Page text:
The top diagram shows the two rectangle cloth pieces stacked on top of each other, aligning on all sides. The rectangle, lying flat, is positioned so that the two ten inch sides are the top and the bottom of the rectangle, while the two six inch sides are the left and right side of the rectangle. The top diagram shows the two long edges of the cloth rectangle are folded over and stitched into place to create a one-fourth inch hem along the entire width of the top and bottom of the rectangle. The bottom diagram shows the two short edges of the cloth rectangle are folded over and stitched into place to create a one-half inch hem along the entire length of the right and left sides of the face covering.

2. Fold over the long sides ¼ inch and hem. Then fold the double layer of fabric over ½ inch along the short sides and stitch down.

Two six inch pieces of elastic or string are threaded through the open one-half inch hems created on the left and right side of the rectangle. Then, the two ends of the elastic or string are tied together into a knot.

3. Run a 6-inch length of 1/8-inch wide elastic through the wider hem on each side of the mask. These will be the ear loops. Use a large needle or a bobby pin to thread it through. Tie the ends tight. Don’t have elastic?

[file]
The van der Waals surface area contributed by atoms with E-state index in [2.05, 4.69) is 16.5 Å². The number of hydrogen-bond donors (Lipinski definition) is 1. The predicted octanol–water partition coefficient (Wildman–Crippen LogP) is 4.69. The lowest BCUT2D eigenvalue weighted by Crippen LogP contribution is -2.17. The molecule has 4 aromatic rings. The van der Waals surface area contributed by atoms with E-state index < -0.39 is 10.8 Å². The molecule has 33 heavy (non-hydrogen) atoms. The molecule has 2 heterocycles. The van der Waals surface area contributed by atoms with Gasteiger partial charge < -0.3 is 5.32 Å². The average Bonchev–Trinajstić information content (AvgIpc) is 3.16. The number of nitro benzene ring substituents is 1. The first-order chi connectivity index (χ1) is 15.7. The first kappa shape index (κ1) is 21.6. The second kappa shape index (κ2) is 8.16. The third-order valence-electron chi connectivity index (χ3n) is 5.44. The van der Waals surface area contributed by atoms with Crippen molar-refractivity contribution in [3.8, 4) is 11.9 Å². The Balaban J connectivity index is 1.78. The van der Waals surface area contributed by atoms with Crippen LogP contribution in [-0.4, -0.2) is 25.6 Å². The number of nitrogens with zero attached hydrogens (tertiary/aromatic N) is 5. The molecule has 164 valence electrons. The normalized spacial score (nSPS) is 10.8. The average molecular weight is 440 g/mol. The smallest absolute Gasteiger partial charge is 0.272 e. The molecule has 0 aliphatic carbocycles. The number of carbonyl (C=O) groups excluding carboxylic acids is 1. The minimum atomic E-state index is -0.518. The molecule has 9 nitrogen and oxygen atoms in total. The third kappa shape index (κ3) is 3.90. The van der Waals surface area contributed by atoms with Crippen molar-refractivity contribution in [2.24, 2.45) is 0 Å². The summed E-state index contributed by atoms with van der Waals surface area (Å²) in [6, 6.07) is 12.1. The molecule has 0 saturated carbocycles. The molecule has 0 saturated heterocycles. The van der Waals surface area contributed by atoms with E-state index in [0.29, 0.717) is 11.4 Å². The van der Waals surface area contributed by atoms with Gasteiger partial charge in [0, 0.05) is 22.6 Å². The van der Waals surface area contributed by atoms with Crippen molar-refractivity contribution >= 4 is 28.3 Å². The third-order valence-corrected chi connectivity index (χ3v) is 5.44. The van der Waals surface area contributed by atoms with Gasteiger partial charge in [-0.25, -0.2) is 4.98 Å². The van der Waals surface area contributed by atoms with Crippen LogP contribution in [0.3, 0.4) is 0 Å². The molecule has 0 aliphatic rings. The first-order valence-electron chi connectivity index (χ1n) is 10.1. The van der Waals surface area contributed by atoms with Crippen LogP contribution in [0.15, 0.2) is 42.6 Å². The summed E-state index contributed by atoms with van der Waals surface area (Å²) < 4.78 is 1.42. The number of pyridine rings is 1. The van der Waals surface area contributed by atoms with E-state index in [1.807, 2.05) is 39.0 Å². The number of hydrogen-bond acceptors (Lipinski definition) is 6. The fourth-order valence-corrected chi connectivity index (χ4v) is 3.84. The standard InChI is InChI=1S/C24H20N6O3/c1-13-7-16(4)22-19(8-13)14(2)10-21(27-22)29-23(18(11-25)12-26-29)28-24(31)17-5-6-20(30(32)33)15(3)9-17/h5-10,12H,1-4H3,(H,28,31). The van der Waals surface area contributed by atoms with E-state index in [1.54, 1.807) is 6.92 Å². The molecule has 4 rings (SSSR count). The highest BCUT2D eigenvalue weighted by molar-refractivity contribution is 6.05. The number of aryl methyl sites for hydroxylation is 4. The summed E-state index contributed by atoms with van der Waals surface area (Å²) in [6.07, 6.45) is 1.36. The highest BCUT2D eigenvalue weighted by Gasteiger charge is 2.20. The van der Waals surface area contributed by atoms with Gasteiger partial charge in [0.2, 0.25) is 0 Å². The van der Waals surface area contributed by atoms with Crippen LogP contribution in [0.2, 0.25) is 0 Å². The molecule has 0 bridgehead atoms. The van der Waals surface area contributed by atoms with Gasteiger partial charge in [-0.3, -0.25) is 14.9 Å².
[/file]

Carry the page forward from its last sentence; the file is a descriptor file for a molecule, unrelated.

Use hair ties or elastic head bands. If you only have string, you can make the ties longer and tie the mask behind your head.

The diagram displays a completed face covering, in which the knots of the elastic strings are tucked inside the left and right hems of the mask and are no longer visible. The cloth is slightly gathered on its left and right sides, and additional stitching is added to the four corners of the gathered cloth rectangle, at the points where the cloth and the elastic or string overlap in these corners.

4. Gently pull on the elastic so that the knots are tucked inside the hem. Gather the sides of the mask on the elastic and adjust so the mask fits your face. Then securely stitch the elastic in place to keep it from slipping.

Infographics for Print

Resource links:


To see previous posts we’ve covered with some helpful tips and information on the coronavirus (COVID-19), be sure to visit our category page or you can view this post with all the infographics for easy printing or reviewing.